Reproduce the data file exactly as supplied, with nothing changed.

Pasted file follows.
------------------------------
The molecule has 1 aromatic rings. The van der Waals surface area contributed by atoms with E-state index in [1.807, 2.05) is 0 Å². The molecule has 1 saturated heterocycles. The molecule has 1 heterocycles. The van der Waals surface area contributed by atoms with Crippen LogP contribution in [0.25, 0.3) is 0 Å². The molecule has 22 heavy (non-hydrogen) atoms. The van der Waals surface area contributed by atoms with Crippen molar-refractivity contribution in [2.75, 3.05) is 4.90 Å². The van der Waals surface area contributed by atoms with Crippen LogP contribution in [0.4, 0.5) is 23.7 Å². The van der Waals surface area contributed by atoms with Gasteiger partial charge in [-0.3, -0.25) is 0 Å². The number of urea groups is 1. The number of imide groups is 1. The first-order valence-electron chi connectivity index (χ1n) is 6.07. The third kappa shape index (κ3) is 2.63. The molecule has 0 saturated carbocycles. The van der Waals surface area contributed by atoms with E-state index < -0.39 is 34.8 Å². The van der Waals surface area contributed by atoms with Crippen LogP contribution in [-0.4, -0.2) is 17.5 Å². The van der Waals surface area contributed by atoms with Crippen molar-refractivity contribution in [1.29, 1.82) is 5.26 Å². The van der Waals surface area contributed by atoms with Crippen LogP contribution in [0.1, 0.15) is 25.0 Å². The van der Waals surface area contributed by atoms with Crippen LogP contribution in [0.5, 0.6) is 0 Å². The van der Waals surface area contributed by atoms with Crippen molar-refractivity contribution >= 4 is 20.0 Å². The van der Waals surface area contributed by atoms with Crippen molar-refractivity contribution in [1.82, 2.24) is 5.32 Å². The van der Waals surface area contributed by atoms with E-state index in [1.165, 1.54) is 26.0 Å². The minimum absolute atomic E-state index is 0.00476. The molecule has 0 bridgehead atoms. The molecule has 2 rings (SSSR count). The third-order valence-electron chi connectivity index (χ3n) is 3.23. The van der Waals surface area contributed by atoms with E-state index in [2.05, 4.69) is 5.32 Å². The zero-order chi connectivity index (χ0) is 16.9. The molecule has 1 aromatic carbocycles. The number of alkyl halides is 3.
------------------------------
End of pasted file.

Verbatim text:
The molecule has 1 aromatic rings. The van der Waals surface area contributed by atoms with E-state index in [1.807, 2.05) is 0 Å². The molecule has 1 saturated heterocycles. The molecule has 1 heterocycles. The van der Waals surface area contributed by atoms with Crippen LogP contribution in [0.25, 0.3) is 0 Å². The molecule has 22 heavy (non-hydrogen) atoms. The van der Waals surface area contributed by atoms with Crippen molar-refractivity contribution in [2.75, 3.05) is 4.90 Å². The van der Waals surface area contributed by atoms with Crippen LogP contribution in [0.4, 0.5) is 23.7 Å². The van der Waals surface area contributed by atoms with Gasteiger partial charge in [-0.3, -0.25) is 0 Å². The number of urea groups is 1. The number of imide groups is 1. The first-order valence-electron chi connectivity index (χ1n) is 6.07. The third kappa shape index (κ3) is 2.63. The molecule has 0 saturated carbocycles. The van der Waals surface area contributed by atoms with E-state index < -0.39 is 34.8 Å². The van der Waals surface area contributed by atoms with Crippen LogP contribution in [-0.4, -0.2) is 17.5 Å². The van der Waals surface area contributed by atoms with Crippen molar-refractivity contribution in [1.29, 1.82) is 5.26 Å². The van der Waals surface area contributed by atoms with Crippen LogP contribution in [0.1, 0.15) is 25.0 Å². The van der Waals surface area contributed by atoms with Crippen LogP contribution in [0.5, 0.6) is 0 Å². The van der Waals surface area contributed by atoms with Crippen molar-refractivity contribution >= 4 is 20.0 Å². The van der Waals surface area contributed by atoms with Crippen molar-refractivity contribution in [1.82, 2.24) is 5.32 Å². The van der Waals surface area contributed by atoms with E-state index in [1.165, 1.54) is 26.0 Å². The minimum absolute atomic E-state index is 0.00476. The molecule has 0 bridgehead atoms. The molecule has 2 rings (SSSR count). The third-order valence-electron chi connectivity index (χ3n) is 3.23. The van der Waals surface area contributed by atoms with E-state index in [2.05, 4.69) is 5.32 Å². The zero-order chi connectivity index (χ0) is 16.9. The molecule has 1 aromatic carbocycles. The number of alkyl halides is 3.